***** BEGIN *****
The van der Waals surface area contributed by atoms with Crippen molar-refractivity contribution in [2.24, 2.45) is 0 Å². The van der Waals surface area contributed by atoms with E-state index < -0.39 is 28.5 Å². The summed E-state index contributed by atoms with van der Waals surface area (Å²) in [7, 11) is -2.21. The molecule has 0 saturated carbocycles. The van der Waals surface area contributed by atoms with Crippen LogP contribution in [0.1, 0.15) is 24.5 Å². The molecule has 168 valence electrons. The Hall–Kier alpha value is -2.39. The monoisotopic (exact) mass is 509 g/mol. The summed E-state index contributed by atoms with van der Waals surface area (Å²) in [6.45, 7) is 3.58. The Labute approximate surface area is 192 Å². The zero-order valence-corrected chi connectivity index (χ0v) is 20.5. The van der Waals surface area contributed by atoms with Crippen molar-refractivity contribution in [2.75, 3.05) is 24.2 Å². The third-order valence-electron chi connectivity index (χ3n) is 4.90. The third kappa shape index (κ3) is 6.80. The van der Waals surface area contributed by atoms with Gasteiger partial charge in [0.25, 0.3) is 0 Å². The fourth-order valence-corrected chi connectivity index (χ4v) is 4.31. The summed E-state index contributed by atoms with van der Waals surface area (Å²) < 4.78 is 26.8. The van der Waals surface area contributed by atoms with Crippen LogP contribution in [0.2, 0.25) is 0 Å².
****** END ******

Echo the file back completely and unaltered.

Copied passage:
The van der Waals surface area contributed by atoms with Crippen molar-refractivity contribution in [2.24, 2.45) is 0 Å². The van der Waals surface area contributed by atoms with E-state index < -0.39 is 28.5 Å². The summed E-state index contributed by atoms with van der Waals surface area (Å²) in [7, 11) is -2.21. The molecule has 0 saturated carbocycles. The van der Waals surface area contributed by atoms with Crippen LogP contribution in [0.1, 0.15) is 24.5 Å². The molecule has 168 valence electrons. The Hall–Kier alpha value is -2.39. The monoisotopic (exact) mass is 509 g/mol. The summed E-state index contributed by atoms with van der Waals surface area (Å²) in [6.45, 7) is 3.58. The Labute approximate surface area is 192 Å². The zero-order valence-corrected chi connectivity index (χ0v) is 20.5. The van der Waals surface area contributed by atoms with Crippen molar-refractivity contribution in [2.75, 3.05) is 24.2 Å². The third-order valence-electron chi connectivity index (χ3n) is 4.90. The third kappa shape index (κ3) is 6.80. The van der Waals surface area contributed by atoms with Gasteiger partial charge in [0.25, 0.3) is 0 Å². The fourth-order valence-corrected chi connectivity index (χ4v) is 4.31. The summed E-state index contributed by atoms with van der Waals surface area (Å²) < 4.78 is 26.8. The van der Waals surface area contributed by atoms with Crippen LogP contribution in [0.2, 0.25) is 0 Å².